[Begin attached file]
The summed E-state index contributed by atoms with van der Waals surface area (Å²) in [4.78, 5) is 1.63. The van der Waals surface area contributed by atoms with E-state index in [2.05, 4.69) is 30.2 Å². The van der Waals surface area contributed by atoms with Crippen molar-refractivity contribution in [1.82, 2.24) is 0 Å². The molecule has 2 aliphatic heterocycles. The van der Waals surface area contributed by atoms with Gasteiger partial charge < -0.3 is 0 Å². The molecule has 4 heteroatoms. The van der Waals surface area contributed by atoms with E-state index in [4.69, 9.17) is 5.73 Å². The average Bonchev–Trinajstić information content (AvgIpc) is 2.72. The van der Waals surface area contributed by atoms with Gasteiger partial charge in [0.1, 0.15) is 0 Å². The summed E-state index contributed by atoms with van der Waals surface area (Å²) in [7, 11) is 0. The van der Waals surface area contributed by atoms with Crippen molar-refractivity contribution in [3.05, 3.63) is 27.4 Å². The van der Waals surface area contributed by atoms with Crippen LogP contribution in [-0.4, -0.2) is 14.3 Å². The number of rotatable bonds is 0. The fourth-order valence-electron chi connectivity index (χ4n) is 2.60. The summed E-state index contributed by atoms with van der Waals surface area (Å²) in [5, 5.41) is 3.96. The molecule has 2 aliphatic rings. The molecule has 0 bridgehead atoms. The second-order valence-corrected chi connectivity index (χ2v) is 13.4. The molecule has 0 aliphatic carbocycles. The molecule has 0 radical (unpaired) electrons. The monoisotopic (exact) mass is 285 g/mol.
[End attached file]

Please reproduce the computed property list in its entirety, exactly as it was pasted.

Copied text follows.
The summed E-state index contributed by atoms with van der Waals surface area (Å²) in [4.78, 5) is 1.63. The van der Waals surface area contributed by atoms with E-state index in [2.05, 4.69) is 30.2 Å². The van der Waals surface area contributed by atoms with Crippen molar-refractivity contribution in [1.82, 2.24) is 0 Å². The molecule has 2 aliphatic heterocycles. The van der Waals surface area contributed by atoms with Gasteiger partial charge < -0.3 is 0 Å². The molecule has 4 heteroatoms. The van der Waals surface area contributed by atoms with E-state index in [4.69, 9.17) is 5.73 Å². The average Bonchev–Trinajstić information content (AvgIpc) is 2.72. The van der Waals surface area contributed by atoms with Gasteiger partial charge in [0.1, 0.15) is 0 Å². The summed E-state index contributed by atoms with van der Waals surface area (Å²) in [7, 11) is 0. The van der Waals surface area contributed by atoms with Crippen molar-refractivity contribution in [3.05, 3.63) is 27.4 Å². The van der Waals surface area contributed by atoms with Crippen LogP contribution in [-0.4, -0.2) is 14.3 Å². The number of rotatable bonds is 0. The fourth-order valence-electron chi connectivity index (χ4n) is 2.60. The summed E-state index contributed by atoms with van der Waals surface area (Å²) in [5, 5.41) is 3.96. The molecule has 2 aliphatic rings. The molecule has 0 bridgehead atoms. The second-order valence-corrected chi connectivity index (χ2v) is 13.4. The molecule has 0 aliphatic carbocycles. The molecule has 0 radical (unpaired) electrons. The monoisotopic (exact) mass is 285 g/mol.